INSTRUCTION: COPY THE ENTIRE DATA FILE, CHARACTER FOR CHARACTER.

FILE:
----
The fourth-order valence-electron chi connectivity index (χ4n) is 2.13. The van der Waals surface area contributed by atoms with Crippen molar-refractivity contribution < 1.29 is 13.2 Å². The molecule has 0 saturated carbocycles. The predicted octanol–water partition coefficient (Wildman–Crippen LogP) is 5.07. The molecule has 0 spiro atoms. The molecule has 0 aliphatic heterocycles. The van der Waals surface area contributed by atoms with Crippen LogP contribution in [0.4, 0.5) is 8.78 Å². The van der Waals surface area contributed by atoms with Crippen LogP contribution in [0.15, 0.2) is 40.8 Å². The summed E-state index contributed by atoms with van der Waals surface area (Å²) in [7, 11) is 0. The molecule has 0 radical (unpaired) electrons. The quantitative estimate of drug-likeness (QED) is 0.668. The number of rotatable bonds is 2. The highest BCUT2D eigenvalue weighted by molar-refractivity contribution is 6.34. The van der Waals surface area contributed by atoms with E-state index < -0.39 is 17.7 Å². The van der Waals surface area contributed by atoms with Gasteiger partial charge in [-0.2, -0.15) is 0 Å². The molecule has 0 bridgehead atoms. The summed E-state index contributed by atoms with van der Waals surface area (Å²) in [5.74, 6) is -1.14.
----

The fourth-order valence-electron chi connectivity index (χ4n) is 2.13. The van der Waals surface area contributed by atoms with Crippen molar-refractivity contribution < 1.29 is 13.2 Å². The molecule has 0 saturated carbocycles. The predicted octanol–water partition coefficient (Wildman–Crippen LogP) is 5.07. The molecule has 0 spiro atoms. The molecule has 0 aliphatic heterocycles. The van der Waals surface area contributed by atoms with Crippen LogP contribution in [0.4, 0.5) is 8.78 Å². The van der Waals surface area contributed by atoms with Crippen LogP contribution in [0.15, 0.2) is 40.8 Å². The summed E-state index contributed by atoms with van der Waals surface area (Å²) in [7, 11) is 0. The molecule has 0 radical (unpaired) electrons. The quantitative estimate of drug-likeness (QED) is 0.668. The number of rotatable bonds is 2. The highest BCUT2D eigenvalue weighted by molar-refractivity contribution is 6.34. The van der Waals surface area contributed by atoms with E-state index < -0.39 is 17.7 Å². The van der Waals surface area contributed by atoms with Gasteiger partial charge in [-0.2, -0.15) is 0 Å². The molecule has 0 bridgehead atoms. The summed E-state index contributed by atoms with van der Waals surface area (Å²) in [5.74, 6) is -1.14.